My mom rode her lightly on Friday to see how she felt. She said she felt very good – a lot more forward, more comfortable switching directions too, which I was very happy to hear. I want her to be as comfortable as I can get her, and spend good time together while I have the opportunities. My mom said she even did a little cantering – which is huge for my mom! She used to own a horse that bolted with her, and sometimes Amber’s speed unnerves her. But Amber has quite a few stop or slow-down buttons, so I was very proud of my mom for cantering, and very proud of my pony for taking care of my mom.
Thankfully, my lesson was on Sunday and pushed back to noon, so it’d be nice and warm (70!) for my lesson and I could get a good ride in on Saturday as prep. And Amber started out way more up than I was expecting. She felt really good, had a lovely swinging walk, and after one circle at the trot realized she felt really good. I did a little cantering – both ways! – and she felt a lot better. Still difficult, but as always, these things take time and muscle strength. I was very happy with the preliminary results! After cantering, I went back to our serpentines down the long side, and she tried really really hard. She knew she was good, and asked to stop, so I let her and ended the ride. She didn’t offer cantering again, really tried to do the thing and relax and what we’d had trouble on before, so I felt it was a good day and left it there.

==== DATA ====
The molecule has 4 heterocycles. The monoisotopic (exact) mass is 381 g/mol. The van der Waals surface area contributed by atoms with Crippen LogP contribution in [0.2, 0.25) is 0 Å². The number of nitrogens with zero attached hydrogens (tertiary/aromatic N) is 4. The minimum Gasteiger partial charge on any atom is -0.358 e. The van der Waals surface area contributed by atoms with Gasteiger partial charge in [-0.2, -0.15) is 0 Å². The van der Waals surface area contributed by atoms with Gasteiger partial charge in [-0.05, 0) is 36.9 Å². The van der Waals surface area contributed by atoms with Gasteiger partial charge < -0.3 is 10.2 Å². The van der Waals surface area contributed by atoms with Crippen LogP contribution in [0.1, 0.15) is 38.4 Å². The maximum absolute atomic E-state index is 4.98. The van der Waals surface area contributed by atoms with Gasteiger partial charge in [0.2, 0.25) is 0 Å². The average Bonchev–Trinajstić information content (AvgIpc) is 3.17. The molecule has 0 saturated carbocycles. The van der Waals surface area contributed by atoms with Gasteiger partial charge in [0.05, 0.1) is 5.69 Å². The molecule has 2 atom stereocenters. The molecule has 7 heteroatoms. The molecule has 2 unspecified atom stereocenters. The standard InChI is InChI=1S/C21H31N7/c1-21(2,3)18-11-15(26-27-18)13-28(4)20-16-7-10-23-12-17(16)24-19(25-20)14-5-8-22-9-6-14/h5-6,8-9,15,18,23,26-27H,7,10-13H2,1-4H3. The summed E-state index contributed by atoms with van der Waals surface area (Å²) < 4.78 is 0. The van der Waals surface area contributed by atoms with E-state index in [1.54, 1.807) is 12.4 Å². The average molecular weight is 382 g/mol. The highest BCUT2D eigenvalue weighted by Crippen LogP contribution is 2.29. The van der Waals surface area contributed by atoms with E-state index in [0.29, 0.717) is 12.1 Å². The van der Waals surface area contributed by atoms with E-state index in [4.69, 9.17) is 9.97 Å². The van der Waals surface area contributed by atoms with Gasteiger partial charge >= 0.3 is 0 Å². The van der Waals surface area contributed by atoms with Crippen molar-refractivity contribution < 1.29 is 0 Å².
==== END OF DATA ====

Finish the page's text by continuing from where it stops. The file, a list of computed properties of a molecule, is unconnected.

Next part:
Next up: our lesson! I finally remembered my helmet cam, too lol.
I had a lesson bright and early at 8 am on Saturday morning (three weeks ago), right when we were scheduled to get a cold spell. When 730 rolled around and I was out getting her tacked up I was severely regretting my decision lol. I am not going to lie that I was chilled, even though it was probably no lower than 55 degrees. Even still I was in a long sleeve shirt, a light vest, and a thicker pair of breeches. But the sun was out, it was a nice day, so I was warm enough pretty quickly.
Trainer G and I set up some cones for a “dressage court” and I proceeded to warm up Amber. And boy was she spicy. She wanted to go. So we did. I let her canter, but because she still doesn’t have that much strength, I tried to support her. It was like riding Tigger haha, with each stride way more vertical than ground covering. We cantered both ways, and finally I could feel her start to loosen up a bit, relax a little more, so let her walk since I didn’t want to take away all her energy or good movement before the lesson. After walking she was so proud of herself, and it made me happy that she’d actually been so fresh that morning because she was feeling good.